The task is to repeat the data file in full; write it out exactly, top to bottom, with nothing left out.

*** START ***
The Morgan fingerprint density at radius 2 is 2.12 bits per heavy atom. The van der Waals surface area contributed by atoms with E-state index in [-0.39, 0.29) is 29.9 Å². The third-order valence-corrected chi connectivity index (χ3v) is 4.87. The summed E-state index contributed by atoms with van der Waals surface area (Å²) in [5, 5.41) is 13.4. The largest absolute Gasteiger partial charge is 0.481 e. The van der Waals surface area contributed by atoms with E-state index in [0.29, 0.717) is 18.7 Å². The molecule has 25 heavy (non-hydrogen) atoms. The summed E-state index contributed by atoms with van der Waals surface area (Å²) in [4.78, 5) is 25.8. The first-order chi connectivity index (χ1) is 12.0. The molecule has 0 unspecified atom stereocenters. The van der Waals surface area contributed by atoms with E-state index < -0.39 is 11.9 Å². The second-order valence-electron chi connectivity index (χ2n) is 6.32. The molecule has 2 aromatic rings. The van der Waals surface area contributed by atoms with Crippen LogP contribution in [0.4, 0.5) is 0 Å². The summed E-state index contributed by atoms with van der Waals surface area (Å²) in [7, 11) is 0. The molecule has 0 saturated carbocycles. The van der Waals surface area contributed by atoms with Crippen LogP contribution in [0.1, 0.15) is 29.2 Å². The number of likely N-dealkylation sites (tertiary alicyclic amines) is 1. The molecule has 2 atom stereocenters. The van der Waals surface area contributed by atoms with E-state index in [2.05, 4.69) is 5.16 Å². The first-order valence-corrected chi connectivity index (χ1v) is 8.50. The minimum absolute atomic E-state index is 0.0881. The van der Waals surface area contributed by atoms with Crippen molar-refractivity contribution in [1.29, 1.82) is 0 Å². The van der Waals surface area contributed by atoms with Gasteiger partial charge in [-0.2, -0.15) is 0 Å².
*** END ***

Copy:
The Morgan fingerprint density at radius 2 is 2.12 bits per heavy atom. The van der Waals surface area contributed by atoms with E-state index in [-0.39, 0.29) is 29.9 Å². The third-order valence-corrected chi connectivity index (χ3v) is 4.87. The summed E-state index contributed by atoms with van der Waals surface area (Å²) in [5, 5.41) is 13.4. The largest absolute Gasteiger partial charge is 0.481 e. The van der Waals surface area contributed by atoms with E-state index in [0.29, 0.717) is 18.7 Å². The molecule has 25 heavy (non-hydrogen) atoms. The summed E-state index contributed by atoms with van der Waals surface area (Å²) in [4.78, 5) is 25.8. The first-order chi connectivity index (χ1) is 12.0. The molecule has 0 unspecified atom stereocenters. The van der Waals surface area contributed by atoms with E-state index < -0.39 is 11.9 Å². The second-order valence-electron chi connectivity index (χ2n) is 6.32. The molecule has 2 aromatic rings. The van der Waals surface area contributed by atoms with Crippen LogP contribution in [0.4, 0.5) is 0 Å². The summed E-state index contributed by atoms with van der Waals surface area (Å²) in [7, 11) is 0. The molecule has 0 saturated carbocycles. The van der Waals surface area contributed by atoms with Crippen LogP contribution in [0.1, 0.15) is 29.2 Å². The number of likely N-dealkylation sites (tertiary alicyclic amines) is 1. The molecule has 2 atom stereocenters. The van der Waals surface area contributed by atoms with E-state index in [2.05, 4.69) is 5.16 Å². The first-order valence-corrected chi connectivity index (χ1v) is 8.50. The minimum absolute atomic E-state index is 0.0881. The van der Waals surface area contributed by atoms with Crippen molar-refractivity contribution in [1.29, 1.82) is 0 Å². The van der Waals surface area contributed by atoms with Gasteiger partial charge in [-0.2, -0.15) is 0 Å².